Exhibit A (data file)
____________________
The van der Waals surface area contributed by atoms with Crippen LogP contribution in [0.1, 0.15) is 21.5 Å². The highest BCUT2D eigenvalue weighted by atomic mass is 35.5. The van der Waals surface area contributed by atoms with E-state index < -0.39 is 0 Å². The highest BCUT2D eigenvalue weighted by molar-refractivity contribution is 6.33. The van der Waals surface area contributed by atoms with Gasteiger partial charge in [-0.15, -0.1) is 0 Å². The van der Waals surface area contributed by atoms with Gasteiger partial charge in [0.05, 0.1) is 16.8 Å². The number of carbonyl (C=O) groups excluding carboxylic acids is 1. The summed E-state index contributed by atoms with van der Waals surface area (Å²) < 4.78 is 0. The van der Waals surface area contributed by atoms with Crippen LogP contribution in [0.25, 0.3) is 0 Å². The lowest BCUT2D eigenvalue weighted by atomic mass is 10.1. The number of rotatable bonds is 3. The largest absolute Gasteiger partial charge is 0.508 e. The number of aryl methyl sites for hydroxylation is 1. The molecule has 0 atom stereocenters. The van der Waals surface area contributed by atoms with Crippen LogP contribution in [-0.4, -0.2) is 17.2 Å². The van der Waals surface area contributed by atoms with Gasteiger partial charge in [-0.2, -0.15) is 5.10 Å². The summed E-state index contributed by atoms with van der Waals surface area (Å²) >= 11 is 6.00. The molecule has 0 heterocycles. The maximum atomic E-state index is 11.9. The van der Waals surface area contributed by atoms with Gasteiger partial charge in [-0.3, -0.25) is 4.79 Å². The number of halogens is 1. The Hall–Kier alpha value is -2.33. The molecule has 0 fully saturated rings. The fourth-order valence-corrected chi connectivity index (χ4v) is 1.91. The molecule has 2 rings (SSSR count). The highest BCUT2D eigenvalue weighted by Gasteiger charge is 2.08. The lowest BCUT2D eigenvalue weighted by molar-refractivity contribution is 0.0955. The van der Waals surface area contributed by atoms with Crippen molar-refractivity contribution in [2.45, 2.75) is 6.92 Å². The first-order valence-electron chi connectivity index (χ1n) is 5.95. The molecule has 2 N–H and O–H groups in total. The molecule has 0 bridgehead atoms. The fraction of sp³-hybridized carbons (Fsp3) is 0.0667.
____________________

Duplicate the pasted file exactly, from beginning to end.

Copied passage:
The van der Waals surface area contributed by atoms with Crippen LogP contribution in [0.1, 0.15) is 21.5 Å². The highest BCUT2D eigenvalue weighted by atomic mass is 35.5. The van der Waals surface area contributed by atoms with E-state index < -0.39 is 0 Å². The highest BCUT2D eigenvalue weighted by molar-refractivity contribution is 6.33. The van der Waals surface area contributed by atoms with Gasteiger partial charge in [-0.15, -0.1) is 0 Å². The van der Waals surface area contributed by atoms with Gasteiger partial charge in [0.05, 0.1) is 16.8 Å². The number of carbonyl (C=O) groups excluding carboxylic acids is 1. The summed E-state index contributed by atoms with van der Waals surface area (Å²) < 4.78 is 0. The van der Waals surface area contributed by atoms with Crippen LogP contribution in [0.25, 0.3) is 0 Å². The lowest BCUT2D eigenvalue weighted by atomic mass is 10.1. The number of rotatable bonds is 3. The largest absolute Gasteiger partial charge is 0.508 e. The number of aryl methyl sites for hydroxylation is 1. The molecule has 0 atom stereocenters. The van der Waals surface area contributed by atoms with Crippen LogP contribution in [-0.4, -0.2) is 17.2 Å². The van der Waals surface area contributed by atoms with Gasteiger partial charge in [-0.2, -0.15) is 5.10 Å². The summed E-state index contributed by atoms with van der Waals surface area (Å²) >= 11 is 6.00. The molecule has 0 heterocycles. The maximum atomic E-state index is 11.9. The van der Waals surface area contributed by atoms with Gasteiger partial charge in [-0.3, -0.25) is 4.79 Å². The number of halogens is 1. The Hall–Kier alpha value is -2.33. The molecule has 0 fully saturated rings. The fourth-order valence-corrected chi connectivity index (χ4v) is 1.91. The molecule has 2 rings (SSSR count). The highest BCUT2D eigenvalue weighted by Gasteiger charge is 2.08. The lowest BCUT2D eigenvalue weighted by molar-refractivity contribution is 0.0955. The van der Waals surface area contributed by atoms with Crippen molar-refractivity contribution in [2.45, 2.75) is 6.92 Å². The first-order valence-electron chi connectivity index (χ1n) is 5.95. The molecule has 2 N–H and O–H groups in total. The molecule has 0 bridgehead atoms. The fraction of sp³-hybridized carbons (Fsp3) is 0.0667.